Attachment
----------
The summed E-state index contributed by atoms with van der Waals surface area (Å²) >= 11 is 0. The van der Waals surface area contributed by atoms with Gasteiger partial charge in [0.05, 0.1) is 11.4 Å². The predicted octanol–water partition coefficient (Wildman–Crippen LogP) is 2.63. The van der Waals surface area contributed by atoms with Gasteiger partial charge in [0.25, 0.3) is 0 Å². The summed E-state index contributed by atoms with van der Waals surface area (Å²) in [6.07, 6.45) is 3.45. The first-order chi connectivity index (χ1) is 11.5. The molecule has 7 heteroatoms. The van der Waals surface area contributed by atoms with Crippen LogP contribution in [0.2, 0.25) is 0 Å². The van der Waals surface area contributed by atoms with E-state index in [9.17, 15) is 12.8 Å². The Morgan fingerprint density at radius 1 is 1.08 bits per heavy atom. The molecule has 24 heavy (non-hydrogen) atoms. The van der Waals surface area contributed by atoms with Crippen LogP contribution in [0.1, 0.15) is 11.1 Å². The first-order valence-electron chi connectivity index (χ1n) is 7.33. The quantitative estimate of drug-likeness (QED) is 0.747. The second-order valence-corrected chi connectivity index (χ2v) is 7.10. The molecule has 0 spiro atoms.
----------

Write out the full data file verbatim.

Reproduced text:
The summed E-state index contributed by atoms with van der Waals surface area (Å²) >= 11 is 0. The van der Waals surface area contributed by atoms with Gasteiger partial charge in [0.05, 0.1) is 11.4 Å². The predicted octanol–water partition coefficient (Wildman–Crippen LogP) is 2.63. The van der Waals surface area contributed by atoms with Gasteiger partial charge in [0.25, 0.3) is 0 Å². The summed E-state index contributed by atoms with van der Waals surface area (Å²) in [6.07, 6.45) is 3.45. The first-order chi connectivity index (χ1) is 11.5. The molecule has 7 heteroatoms. The van der Waals surface area contributed by atoms with Crippen LogP contribution in [0.2, 0.25) is 0 Å². The van der Waals surface area contributed by atoms with E-state index in [9.17, 15) is 12.8 Å². The Morgan fingerprint density at radius 1 is 1.08 bits per heavy atom. The molecule has 24 heavy (non-hydrogen) atoms. The van der Waals surface area contributed by atoms with Crippen LogP contribution in [0.1, 0.15) is 11.1 Å². The first-order valence-electron chi connectivity index (χ1n) is 7.33. The quantitative estimate of drug-likeness (QED) is 0.747. The second-order valence-corrected chi connectivity index (χ2v) is 7.10. The molecule has 0 spiro atoms.